Buy-to-let landlords cash-in on record August rents
Rents in England and Wales are near their record highs once again, reaching an average of £743 in August.
It puts rents just £1 behind the all-time record, set in October 2012, according to Buy-to-let index run by LSL Property Services; and marks a return to soaring rental price inflation, following July's monthly increase of just 0.2%.
Rents increased by 1.3% in the year to August 2013, but rents in London rose three times faster to reach an average of £1,126.
Landlords are cashing in on the continued boom in rents: the average annual return on rental property rose to 6.2% in August, from 5.6% in July 2013. In cash terms, buy-to-let landlords raked in an average annual return of £10,207, including average rental income of £8,051 plus a capital gain of £2,156.
LSL said if rents continue rising at the same rate as they have over the last three months, the average buy-to-let investor will generate an annual return of 13.1% over the next 12 months – equivalent to £22,065 per property.
This explains why people are rushing into the buy-to-let sector – LSL said the pace of new lettings accelerated in August, with the number of new tenancies increasing by 8.8% compared to July. There were 13.7% more new tenants in August than there were in August 2012.
David Brown, commercial director of LSL Property Services, said: "A powerful surge of capital accumulation is re-joining solid rental income. And it seems that potent combination means landlords can look forward to even better returns over the next twelve months."
Tenants' finances are also improving, the survey indicates, with the total amount of rent paid late dropping by £10 million between July and August, with total arrears £263m.
Rents only fell during August in two regions: the North East (down 0.8%) and the East Midlands (0.3% lower).
Brown added: "The summer saw a step-change for first time buyers. Better availability of finance has allowed some households to leave the rental market. And rents certainly felt the short-term impact of that. But releasing a blast of that pent-up pressure to buy a home is unlikely to change the long-term trend to renting.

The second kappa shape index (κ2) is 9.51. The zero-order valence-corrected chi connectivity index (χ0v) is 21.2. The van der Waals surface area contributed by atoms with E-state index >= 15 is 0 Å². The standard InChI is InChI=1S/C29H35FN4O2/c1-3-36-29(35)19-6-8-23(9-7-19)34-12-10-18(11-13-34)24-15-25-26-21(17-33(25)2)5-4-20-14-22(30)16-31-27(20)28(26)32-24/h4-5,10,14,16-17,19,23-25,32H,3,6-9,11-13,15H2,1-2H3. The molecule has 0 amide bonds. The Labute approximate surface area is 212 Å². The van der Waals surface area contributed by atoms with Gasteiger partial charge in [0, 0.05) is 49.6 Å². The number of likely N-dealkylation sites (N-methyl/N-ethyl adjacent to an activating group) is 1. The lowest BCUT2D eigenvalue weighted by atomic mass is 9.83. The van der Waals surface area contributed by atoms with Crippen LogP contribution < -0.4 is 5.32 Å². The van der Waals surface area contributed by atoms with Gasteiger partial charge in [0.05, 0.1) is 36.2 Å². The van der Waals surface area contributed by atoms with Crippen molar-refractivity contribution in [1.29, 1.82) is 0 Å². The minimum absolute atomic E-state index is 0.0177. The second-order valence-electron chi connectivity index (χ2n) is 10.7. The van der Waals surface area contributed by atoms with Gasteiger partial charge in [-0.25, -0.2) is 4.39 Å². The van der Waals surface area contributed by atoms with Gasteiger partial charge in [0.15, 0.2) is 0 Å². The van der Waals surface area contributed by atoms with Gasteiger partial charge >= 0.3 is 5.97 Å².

"Autumn brings the seasonal peak for the rental market, in part due to the spike caused by student renters, and the sheer volume of lettings activity shows demand this year is as strong as ever."
An increase in the general level of prices that persists over a period of time. The inflation rate is a measure of the average change over a period, usually 12 months. If inflation is up 4%, this means the price of products and services is 4% higher than a year earlier, requiring we spend and extra 4% to buy the same things we bought 12 months ago and that any savings and investments must generate 4% (after any taxes) to keep pace with inflation. Since 2003, the Bank of England has used the consumer prices index (CPI) as its official measure of inflation (see also retail prices index).
The catch-all term applied to investors who buy properties with the sole intention of letting them to tenants rather than living in them themselves, with the proceeds from the let usually used for the repayment of the mortgage. Buy-to-let investors have to take out specialised mortgages that carry higher interest rates and require a much bigger deposit than a standard mortgage. Other expenditure can include legal fees, income tax (on the rental profits you make), capital gains tax (if you sell the property) and “void” periods when the property is unlet.
“Arrears” tend to be associated with debt. If you fall behind and miss payments on any outstanding debt, the amount you failed to pay is an arrear – the amount accrued from the date on which the first missed payment was due.